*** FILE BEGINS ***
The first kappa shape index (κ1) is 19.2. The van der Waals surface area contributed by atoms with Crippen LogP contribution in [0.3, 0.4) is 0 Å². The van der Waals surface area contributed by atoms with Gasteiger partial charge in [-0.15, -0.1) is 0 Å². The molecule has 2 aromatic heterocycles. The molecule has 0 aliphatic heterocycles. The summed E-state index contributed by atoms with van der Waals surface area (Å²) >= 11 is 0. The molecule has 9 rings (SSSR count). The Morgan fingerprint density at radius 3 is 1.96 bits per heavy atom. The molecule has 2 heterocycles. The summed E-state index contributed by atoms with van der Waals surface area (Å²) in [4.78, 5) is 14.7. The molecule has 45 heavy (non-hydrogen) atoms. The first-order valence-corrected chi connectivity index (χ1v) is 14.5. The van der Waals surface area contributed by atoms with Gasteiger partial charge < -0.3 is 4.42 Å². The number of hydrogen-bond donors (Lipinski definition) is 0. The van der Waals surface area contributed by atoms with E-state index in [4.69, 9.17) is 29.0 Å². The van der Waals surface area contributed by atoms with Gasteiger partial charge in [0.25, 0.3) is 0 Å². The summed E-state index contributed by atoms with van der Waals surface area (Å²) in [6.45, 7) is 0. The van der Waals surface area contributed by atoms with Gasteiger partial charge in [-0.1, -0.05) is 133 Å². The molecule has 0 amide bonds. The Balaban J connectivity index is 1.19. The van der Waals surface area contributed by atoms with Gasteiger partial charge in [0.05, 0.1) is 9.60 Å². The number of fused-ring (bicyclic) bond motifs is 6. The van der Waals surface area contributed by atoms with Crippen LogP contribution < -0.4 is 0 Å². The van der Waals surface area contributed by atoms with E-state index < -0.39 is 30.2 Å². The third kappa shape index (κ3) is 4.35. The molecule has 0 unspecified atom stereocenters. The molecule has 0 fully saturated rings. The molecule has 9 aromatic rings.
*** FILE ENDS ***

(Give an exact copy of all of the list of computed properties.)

The first kappa shape index (κ1) is 19.2. The van der Waals surface area contributed by atoms with Crippen LogP contribution in [0.3, 0.4) is 0 Å². The van der Waals surface area contributed by atoms with Gasteiger partial charge in [-0.15, -0.1) is 0 Å². The molecule has 2 aromatic heterocycles. The molecule has 0 aliphatic heterocycles. The summed E-state index contributed by atoms with van der Waals surface area (Å²) >= 11 is 0. The molecule has 9 rings (SSSR count). The Morgan fingerprint density at radius 3 is 1.96 bits per heavy atom. The molecule has 2 heterocycles. The summed E-state index contributed by atoms with van der Waals surface area (Å²) in [4.78, 5) is 14.7. The molecule has 45 heavy (non-hydrogen) atoms. The first-order valence-corrected chi connectivity index (χ1v) is 14.5. The van der Waals surface area contributed by atoms with Gasteiger partial charge < -0.3 is 4.42 Å². The number of hydrogen-bond donors (Lipinski definition) is 0. The van der Waals surface area contributed by atoms with E-state index in [4.69, 9.17) is 29.0 Å². The van der Waals surface area contributed by atoms with Gasteiger partial charge in [0.25, 0.3) is 0 Å². The summed E-state index contributed by atoms with van der Waals surface area (Å²) in [6.45, 7) is 0. The van der Waals surface area contributed by atoms with Gasteiger partial charge in [-0.1, -0.05) is 133 Å². The molecule has 0 amide bonds. The Balaban J connectivity index is 1.19. The van der Waals surface area contributed by atoms with Gasteiger partial charge in [0.05, 0.1) is 9.60 Å². The number of fused-ring (bicyclic) bond motifs is 6. The van der Waals surface area contributed by atoms with Crippen LogP contribution < -0.4 is 0 Å². The van der Waals surface area contributed by atoms with E-state index < -0.39 is 30.2 Å². The third kappa shape index (κ3) is 4.35. The molecule has 0 unspecified atom stereocenters. The molecule has 0 fully saturated rings. The molecule has 9 aromatic rings.